Summary: How can we develop a friendship with Jesus rather than a mere acquaintanc relationship?

April, 2007

“How to Be a Friend of Jesus”

John 15:9-17

Introduction: A middle school teacher asked her class to write imaginative definitions of a friend. One student said, “A friend is a pair of open arms in a society of armless people.”

Another said, “A friend is a warm bedroll on a cold and frosty night.”

Other said, “A friend is a lively polka in the midst of a dreary musical concert.”

“A friend is a mug of hot coffee on a damp cloudy day.”

“A friend is a beautiful orchard in the middle of the desert.”

“A friend is a stiff drink when you’ve had a terrible shock.” (How does a middle school student know that?)

“A friend is a hot bath after you have walked 20 miles on a dusty road.”

Mark Twain said, ‘the holy passion of friendship is of so sweet and steady and loyal and enduring nature that it will last through a whole lifetime if not asked to lend money.”

It has been said that a dog is man’s best friend. Pepper Rodgers was the football coach at UCLA several years ago and when his team kept losing games one season he was criticized severely by the media. It got so bad that he said to his wife that a man needs at least two friends but his only friend was his dog.

So his wife went out and bought him another dog.

Friendship is a wonderful thing and a rare thing. The Clergy Journal said that 60% of men over 30 cannot identify a single person they would call a close friend. Of the 40% who list friends, most were made during childhood or school years. Most women can identify 5 or 6 women they call close friends. A closer look shows that a lot of these were functional relationships. Friendship is not easy to develop according to this study.

In scripture did you ever notice that Christians were called “friends” before they were called Christians? In the New Testament it was in Antioch that the disciples were first called Christians long after the death of Jesus. It was Jesus who said, “I have called you friends.” Before anything else, “I have called you friends.”

Someone once said, “There are friends and then there are friends. We have to sort through what we call a friend--an acquaintance, chum, buddy, colleague, business associate, neighbor. There are fair-weather friends who hang around as long as the sun is shining and there’s no hardship. But our real friends are those who show up and stay with us when we face trying circumstances--a storm in our life, an illness, a death, a crisis. Can they stay with us when there is nothing to do but wait?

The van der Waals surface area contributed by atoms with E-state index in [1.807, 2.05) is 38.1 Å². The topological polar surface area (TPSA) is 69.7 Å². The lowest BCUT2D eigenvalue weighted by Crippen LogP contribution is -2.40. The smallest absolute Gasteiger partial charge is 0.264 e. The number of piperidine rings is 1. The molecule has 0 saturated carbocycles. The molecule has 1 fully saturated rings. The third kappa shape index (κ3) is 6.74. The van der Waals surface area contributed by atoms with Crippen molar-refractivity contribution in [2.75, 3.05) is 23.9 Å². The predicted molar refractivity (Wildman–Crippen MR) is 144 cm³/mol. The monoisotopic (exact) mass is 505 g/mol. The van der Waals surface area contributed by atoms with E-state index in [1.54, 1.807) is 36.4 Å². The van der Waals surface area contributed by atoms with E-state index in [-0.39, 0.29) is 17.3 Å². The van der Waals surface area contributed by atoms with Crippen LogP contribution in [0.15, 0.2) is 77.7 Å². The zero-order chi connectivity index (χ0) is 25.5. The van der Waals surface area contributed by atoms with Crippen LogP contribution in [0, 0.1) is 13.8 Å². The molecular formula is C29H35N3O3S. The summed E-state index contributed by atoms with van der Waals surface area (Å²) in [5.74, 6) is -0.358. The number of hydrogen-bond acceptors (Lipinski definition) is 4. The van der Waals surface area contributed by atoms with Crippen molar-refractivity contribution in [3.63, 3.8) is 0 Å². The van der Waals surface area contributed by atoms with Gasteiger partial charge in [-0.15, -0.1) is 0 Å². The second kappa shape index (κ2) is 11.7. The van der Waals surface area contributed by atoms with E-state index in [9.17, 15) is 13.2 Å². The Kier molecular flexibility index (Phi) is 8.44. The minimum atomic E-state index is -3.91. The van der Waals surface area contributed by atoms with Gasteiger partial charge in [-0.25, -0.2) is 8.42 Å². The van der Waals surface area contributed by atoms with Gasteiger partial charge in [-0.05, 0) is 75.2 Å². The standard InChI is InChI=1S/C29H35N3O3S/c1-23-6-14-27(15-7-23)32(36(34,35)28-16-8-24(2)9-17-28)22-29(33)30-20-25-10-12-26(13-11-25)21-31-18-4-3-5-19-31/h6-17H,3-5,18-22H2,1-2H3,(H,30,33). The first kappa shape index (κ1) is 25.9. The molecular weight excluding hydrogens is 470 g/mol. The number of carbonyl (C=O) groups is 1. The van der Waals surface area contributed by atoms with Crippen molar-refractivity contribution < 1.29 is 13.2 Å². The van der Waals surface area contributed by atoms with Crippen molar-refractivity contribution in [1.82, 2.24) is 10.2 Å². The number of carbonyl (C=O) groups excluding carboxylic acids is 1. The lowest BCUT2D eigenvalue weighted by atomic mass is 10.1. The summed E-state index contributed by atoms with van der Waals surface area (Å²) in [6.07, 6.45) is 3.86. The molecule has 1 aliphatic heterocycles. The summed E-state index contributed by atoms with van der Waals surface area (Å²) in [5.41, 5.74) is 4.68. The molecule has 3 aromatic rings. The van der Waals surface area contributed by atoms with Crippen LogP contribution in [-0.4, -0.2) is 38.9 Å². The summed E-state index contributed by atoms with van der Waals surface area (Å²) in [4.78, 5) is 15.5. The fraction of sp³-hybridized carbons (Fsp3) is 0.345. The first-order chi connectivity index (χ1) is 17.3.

Jesus saw the importance of friendship and wanted this kind of relationship with his disciples. He knew that it was not always easy and that sometimes people let their friends down. In his hour of crisis in Gethsemane he asked his disciples to stay awake with him while he went to pray. They couldn’t take the pressure and they fell asleep in this critical hour of his life. But even the failings of the disciples and in our failings, it does not prevent Jesus from moving toward his goal of friendship. Why? He knew their future would depend on their attitude toward one another.

What can we learn from this scripture about friendship?

1. Jesus is the Pattern: Jesus shows us how to be a friend. He learned it from the Father. In verse 9 He says to them, “As the Father has loved me, so I have loved you. Now remain in my love.” How can we, with all of our failings, love people like Jesus said to do? Wouldn’t that be impossible? One of the secrets was to REMAIN in his love, and it begins to have a ripple effect toward others. We receive from Jesus what we need in order to be able to understand people, to forgive people, and to make allowances for their frailities. We can do it through Jesus.

STORY: Gladyce, a widow, attended church faithfully every Sunday. She would get there about 20 minutes early to sit and pray. This was her ritual. Just her and Jesus. She had been doing this for years. Then one Sunday a new family sat behind her. This was disturbing. She said, “Oh, well, they’re visitors and they may not be back next week anyway.” She thought she could put up with the small feet kicking at her back and the toy cars being driven on the top of her pew and loud whispers for lifesavers and trips to the bathroom that interrupted her prayer for one Sunday.

Much to her dismay, one week turned into two and two into a month and she realized that they were here to stay.

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